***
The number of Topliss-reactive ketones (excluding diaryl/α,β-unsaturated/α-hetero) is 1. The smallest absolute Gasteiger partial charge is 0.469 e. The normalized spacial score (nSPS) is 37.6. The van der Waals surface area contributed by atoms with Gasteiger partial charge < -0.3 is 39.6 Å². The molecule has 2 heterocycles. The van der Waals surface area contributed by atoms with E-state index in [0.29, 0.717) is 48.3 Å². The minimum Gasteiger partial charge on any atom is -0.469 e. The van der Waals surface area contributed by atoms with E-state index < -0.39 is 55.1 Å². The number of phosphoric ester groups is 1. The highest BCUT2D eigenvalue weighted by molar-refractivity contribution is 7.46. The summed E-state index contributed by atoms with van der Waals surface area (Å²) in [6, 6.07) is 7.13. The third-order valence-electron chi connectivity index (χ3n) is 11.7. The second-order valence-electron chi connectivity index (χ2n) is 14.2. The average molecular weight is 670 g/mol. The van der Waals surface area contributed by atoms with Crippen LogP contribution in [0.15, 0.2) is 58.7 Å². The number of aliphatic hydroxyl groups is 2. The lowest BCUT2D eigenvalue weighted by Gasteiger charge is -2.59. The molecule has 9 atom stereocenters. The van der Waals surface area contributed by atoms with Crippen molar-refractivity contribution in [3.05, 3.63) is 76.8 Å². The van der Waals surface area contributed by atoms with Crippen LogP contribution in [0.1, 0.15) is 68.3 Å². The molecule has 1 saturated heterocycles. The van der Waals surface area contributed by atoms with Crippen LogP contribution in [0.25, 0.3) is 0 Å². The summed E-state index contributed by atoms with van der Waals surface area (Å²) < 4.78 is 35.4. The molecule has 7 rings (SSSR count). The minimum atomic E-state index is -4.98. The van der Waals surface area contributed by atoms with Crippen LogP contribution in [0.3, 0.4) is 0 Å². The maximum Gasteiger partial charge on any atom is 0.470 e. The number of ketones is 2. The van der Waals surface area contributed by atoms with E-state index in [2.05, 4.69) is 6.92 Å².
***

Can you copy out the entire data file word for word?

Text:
The number of Topliss-reactive ketones (excluding diaryl/α,β-unsaturated/α-hetero) is 1. The smallest absolute Gasteiger partial charge is 0.469 e. The normalized spacial score (nSPS) is 37.6. The van der Waals surface area contributed by atoms with Gasteiger partial charge < -0.3 is 39.6 Å². The molecule has 2 heterocycles. The van der Waals surface area contributed by atoms with E-state index in [0.29, 0.717) is 48.3 Å². The minimum Gasteiger partial charge on any atom is -0.469 e. The van der Waals surface area contributed by atoms with E-state index < -0.39 is 55.1 Å². The number of phosphoric ester groups is 1. The highest BCUT2D eigenvalue weighted by molar-refractivity contribution is 7.46. The summed E-state index contributed by atoms with van der Waals surface area (Å²) in [6, 6.07) is 7.13. The third-order valence-electron chi connectivity index (χ3n) is 11.7. The second-order valence-electron chi connectivity index (χ2n) is 14.2. The average molecular weight is 670 g/mol. The van der Waals surface area contributed by atoms with Crippen LogP contribution in [0.15, 0.2) is 58.7 Å². The number of aliphatic hydroxyl groups is 2. The lowest BCUT2D eigenvalue weighted by Gasteiger charge is -2.59. The molecule has 9 atom stereocenters. The van der Waals surface area contributed by atoms with Crippen molar-refractivity contribution in [3.05, 3.63) is 76.8 Å². The van der Waals surface area contributed by atoms with Crippen LogP contribution in [0.1, 0.15) is 68.3 Å². The molecule has 1 saturated heterocycles. The van der Waals surface area contributed by atoms with Crippen LogP contribution in [0.25, 0.3) is 0 Å². The summed E-state index contributed by atoms with van der Waals surface area (Å²) < 4.78 is 35.4. The molecule has 7 rings (SSSR count). The minimum atomic E-state index is -4.98. The van der Waals surface area contributed by atoms with Crippen LogP contribution in [0.3, 0.4) is 0 Å². The maximum Gasteiger partial charge on any atom is 0.470 e. The number of ketones is 2. The van der Waals surface area contributed by atoms with E-state index in [2.05, 4.69) is 6.92 Å².